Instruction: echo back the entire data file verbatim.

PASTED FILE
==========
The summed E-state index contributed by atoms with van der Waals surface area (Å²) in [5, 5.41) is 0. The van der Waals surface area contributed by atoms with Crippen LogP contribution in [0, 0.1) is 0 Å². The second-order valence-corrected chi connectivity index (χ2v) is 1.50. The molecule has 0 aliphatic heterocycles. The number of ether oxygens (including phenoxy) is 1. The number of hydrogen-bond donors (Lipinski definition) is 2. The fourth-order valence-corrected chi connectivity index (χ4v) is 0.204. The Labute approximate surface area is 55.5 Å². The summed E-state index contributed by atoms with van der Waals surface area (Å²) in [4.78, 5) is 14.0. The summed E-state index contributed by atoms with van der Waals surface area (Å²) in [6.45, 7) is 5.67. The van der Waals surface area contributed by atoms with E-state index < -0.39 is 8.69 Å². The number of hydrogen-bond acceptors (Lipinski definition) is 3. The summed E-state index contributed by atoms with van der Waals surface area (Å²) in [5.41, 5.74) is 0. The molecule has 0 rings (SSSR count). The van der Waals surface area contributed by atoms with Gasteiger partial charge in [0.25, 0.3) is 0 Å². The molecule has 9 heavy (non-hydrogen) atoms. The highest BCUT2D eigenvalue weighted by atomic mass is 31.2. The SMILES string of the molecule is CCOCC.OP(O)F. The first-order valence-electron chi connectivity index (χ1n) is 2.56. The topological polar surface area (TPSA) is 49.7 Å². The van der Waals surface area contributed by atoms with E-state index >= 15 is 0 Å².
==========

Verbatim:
The summed E-state index contributed by atoms with van der Waals surface area (Å²) in [5, 5.41) is 0. The van der Waals surface area contributed by atoms with Crippen LogP contribution in [0, 0.1) is 0 Å². The second-order valence-corrected chi connectivity index (χ2v) is 1.50. The molecule has 0 aliphatic heterocycles. The number of ether oxygens (including phenoxy) is 1. The number of hydrogen-bond donors (Lipinski definition) is 2. The fourth-order valence-corrected chi connectivity index (χ4v) is 0.204. The Labute approximate surface area is 55.5 Å². The summed E-state index contributed by atoms with van der Waals surface area (Å²) in [4.78, 5) is 14.0. The summed E-state index contributed by atoms with van der Waals surface area (Å²) in [6.45, 7) is 5.67. The van der Waals surface area contributed by atoms with E-state index < -0.39 is 8.69 Å². The number of hydrogen-bond acceptors (Lipinski definition) is 3. The summed E-state index contributed by atoms with van der Waals surface area (Å²) in [5.41, 5.74) is 0. The molecule has 0 rings (SSSR count). The van der Waals surface area contributed by atoms with Gasteiger partial charge in [0.25, 0.3) is 0 Å². The molecule has 9 heavy (non-hydrogen) atoms. The highest BCUT2D eigenvalue weighted by atomic mass is 31.2. The SMILES string of the molecule is CCOCC.OP(O)F. The first-order valence-electron chi connectivity index (χ1n) is 2.56. The topological polar surface area (TPSA) is 49.7 Å². The van der Waals surface area contributed by atoms with E-state index >= 15 is 0 Å².